Jeff Wilkerson sped his pickup into the TouVelle Tavern parking lot at a hair shy of 3 p.m. Saturday with gravel flying and horn blaring, hoping he wasn't too late to turn a nearly 17-pound spring chinook salmon carcass into $500.
Wilkerson was trying to beat the 3 p.m. deadline for his chinook to become the last — and, hopefully the biggest — entered in the new Rogue River Guides Association derby, which is meant to turn everyday anglers like Wilkerson into champions.
At 2:58 p.m., he hoisted his Rogue River springer onto the scale and learned that his 16-pound, 9-ounce fish won the top prize by less than a single ounce.
"It was pretty crazy, getting there with two minutes to go and winning by not even one ounce," says Wilkerson, 33, of Grants Pass. "But that's a typical derby for you, I guess."
Wilkerson provided all the drama that association organizers had hoped for when they changed their derby format to make it more inclusive of Rogue anglers who benefit from habitat projects funded by association derbies.
"It was kind of exciting," says Gene Gros, association president. "He just did make it. He was a pretty happy camper."
Because ticket entries were sold at tackle shops scattered throughout Jackson and Josephine counties, the association likely won't know for a month how many anglers entered and how much was raised in the derby, during which anglers weighed in just five chinook, Gros says.
"We might break even," Gros says. "If we do, we'll be pretty happy with that. Fishing was terrible."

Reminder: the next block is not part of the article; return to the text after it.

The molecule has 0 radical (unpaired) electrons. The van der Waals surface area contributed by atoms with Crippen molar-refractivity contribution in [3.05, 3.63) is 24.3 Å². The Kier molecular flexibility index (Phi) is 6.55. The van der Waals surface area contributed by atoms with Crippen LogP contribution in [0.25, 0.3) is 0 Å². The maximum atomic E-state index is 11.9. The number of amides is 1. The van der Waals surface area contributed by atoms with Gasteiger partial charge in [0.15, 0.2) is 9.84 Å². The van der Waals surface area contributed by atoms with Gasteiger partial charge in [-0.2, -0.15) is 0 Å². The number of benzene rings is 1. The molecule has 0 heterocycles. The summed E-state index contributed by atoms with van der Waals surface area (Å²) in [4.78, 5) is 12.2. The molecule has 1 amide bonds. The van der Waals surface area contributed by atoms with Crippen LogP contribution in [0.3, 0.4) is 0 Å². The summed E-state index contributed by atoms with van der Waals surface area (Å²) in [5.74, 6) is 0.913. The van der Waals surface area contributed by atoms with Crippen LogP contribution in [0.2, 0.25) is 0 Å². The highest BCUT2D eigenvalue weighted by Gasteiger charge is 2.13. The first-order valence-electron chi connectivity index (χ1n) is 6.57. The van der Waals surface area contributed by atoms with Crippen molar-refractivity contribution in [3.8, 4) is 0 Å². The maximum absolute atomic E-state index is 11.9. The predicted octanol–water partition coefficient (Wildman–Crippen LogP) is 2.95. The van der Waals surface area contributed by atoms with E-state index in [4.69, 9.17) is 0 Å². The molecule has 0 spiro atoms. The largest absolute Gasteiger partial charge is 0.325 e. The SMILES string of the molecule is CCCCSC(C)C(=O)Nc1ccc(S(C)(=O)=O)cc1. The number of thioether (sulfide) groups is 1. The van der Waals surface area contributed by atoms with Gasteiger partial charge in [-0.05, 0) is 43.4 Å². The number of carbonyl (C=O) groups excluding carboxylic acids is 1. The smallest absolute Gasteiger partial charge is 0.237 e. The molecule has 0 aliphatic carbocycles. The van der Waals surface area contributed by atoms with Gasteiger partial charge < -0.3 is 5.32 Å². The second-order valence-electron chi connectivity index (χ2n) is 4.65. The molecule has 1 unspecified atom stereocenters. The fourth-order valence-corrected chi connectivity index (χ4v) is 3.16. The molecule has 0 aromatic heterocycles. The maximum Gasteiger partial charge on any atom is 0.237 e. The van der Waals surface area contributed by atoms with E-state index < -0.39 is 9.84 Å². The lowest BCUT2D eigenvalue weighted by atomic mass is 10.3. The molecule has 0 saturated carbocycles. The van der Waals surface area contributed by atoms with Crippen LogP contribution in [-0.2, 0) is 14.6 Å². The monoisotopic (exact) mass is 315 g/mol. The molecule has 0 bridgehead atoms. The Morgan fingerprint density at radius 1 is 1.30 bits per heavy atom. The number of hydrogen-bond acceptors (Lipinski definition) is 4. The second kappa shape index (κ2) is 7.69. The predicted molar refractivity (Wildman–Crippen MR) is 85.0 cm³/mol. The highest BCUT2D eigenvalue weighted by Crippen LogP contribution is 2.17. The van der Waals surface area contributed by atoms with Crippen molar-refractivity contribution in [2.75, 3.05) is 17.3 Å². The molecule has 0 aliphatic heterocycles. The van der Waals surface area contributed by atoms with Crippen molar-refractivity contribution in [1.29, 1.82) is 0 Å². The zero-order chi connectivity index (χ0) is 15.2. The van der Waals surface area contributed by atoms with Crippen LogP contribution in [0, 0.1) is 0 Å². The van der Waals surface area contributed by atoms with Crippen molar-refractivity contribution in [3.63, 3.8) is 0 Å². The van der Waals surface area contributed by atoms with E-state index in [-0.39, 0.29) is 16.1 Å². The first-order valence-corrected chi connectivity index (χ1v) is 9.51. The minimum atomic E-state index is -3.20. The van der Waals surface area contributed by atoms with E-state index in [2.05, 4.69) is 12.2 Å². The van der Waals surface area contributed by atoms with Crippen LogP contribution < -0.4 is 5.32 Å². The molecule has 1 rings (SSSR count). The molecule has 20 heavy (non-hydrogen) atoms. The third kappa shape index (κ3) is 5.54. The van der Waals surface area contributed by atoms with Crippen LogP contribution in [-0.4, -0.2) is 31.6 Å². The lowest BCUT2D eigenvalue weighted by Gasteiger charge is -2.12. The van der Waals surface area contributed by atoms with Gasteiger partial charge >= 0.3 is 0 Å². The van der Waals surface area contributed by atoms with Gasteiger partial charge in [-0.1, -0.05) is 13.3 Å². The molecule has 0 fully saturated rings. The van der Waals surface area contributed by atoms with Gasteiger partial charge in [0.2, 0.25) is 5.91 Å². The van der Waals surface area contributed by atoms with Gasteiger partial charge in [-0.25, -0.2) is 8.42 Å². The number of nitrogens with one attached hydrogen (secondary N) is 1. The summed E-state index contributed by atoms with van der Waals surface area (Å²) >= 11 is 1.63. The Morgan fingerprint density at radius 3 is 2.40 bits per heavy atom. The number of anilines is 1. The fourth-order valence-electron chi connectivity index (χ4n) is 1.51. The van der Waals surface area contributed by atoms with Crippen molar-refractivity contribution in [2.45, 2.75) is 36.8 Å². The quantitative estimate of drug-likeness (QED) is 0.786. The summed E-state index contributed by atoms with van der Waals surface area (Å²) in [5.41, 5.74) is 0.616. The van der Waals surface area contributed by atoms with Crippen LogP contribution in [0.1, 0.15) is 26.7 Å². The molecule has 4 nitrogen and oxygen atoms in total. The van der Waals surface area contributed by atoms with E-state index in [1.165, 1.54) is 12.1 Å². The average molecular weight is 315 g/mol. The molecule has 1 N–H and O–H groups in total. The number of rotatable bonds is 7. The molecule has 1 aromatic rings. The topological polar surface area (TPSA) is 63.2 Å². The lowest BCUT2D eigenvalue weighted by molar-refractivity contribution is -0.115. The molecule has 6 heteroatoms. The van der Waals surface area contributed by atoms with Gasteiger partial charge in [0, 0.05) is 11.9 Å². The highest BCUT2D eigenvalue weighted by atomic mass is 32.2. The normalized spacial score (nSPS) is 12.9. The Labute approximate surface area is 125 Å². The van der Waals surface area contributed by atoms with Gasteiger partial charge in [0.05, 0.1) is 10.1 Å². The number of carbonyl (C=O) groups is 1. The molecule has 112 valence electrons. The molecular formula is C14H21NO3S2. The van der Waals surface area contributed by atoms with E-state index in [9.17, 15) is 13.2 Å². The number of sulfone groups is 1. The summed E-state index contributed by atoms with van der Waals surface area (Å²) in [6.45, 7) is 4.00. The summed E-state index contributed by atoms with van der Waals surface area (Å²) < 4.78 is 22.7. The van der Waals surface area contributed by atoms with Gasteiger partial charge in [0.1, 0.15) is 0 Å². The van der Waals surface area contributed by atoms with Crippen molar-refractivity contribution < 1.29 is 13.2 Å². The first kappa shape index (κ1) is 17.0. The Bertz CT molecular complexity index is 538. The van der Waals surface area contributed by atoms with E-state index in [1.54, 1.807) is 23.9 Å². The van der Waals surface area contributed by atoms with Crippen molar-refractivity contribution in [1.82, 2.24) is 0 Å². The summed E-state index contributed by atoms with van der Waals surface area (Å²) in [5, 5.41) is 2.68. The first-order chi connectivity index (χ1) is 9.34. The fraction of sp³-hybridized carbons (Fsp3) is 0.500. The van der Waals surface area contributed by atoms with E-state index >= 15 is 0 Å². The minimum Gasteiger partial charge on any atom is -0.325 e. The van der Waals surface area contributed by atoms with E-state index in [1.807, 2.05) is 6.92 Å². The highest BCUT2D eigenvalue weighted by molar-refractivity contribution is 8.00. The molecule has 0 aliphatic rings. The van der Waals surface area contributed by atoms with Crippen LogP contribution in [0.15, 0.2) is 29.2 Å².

Losing to Wilkerson's wild entrance was Tom Chandler, whose cleaned-and-gilled spring chinook weighed 16 pounds 81/4 ounces, good for second place and a $300 check.
Third place's $200 check went to Jason Meerten, whose fish weighed an even 16 pounds.
Modeled after other derbies, the association's format allowed any angler who paid $20 and pre-registered by Friday night to fish legally anywhere from boats or banks along the middle and upper Rogue — as long as they made the 3 p.m. weigh-in deadline at the tavern at the intersection of Table Rock and Modoc roads.
Wilkerson, who had never fished in a derby, turned a $32 Rogue Community College book return into a derby ticket and some fishing gear.
He started at dawn near Nugget Falls outside of Gold Hill. After failing to catch a chinook, he headed to the upper Rogue's Hatchery Hole. He hooked one fish, falling off the hatchery dike's rocks and into the Rogue while battling it. But it was not hooked legally in the mouth, so he let it go.
At 2:15 p.m., he hooked his winning chinook and realized he had little time to spare.
"I looked at my watch, then really put the wood to him," Wilkerson says.
He muscled the fish to shore, where it was netted by a friend. A glance at his watch showed 2:32 p.m.
"I ran to my truck, threw it in and sped off," he says.
He stopped at the Takelma boat ramp to gut and gill the springer before that final — and highly illegal — race to the tavern.
Wilkerson is a helicopter mechanic who just started classes at RCC. But he won't be paying back his RCC book fund from his winnings.
"I'm buying fishing gear," he says. "A new reel. But no books. No books."
Reach reporter Mark Freeman at 541-776-4470, or e-mail firstname.lastname@example.org.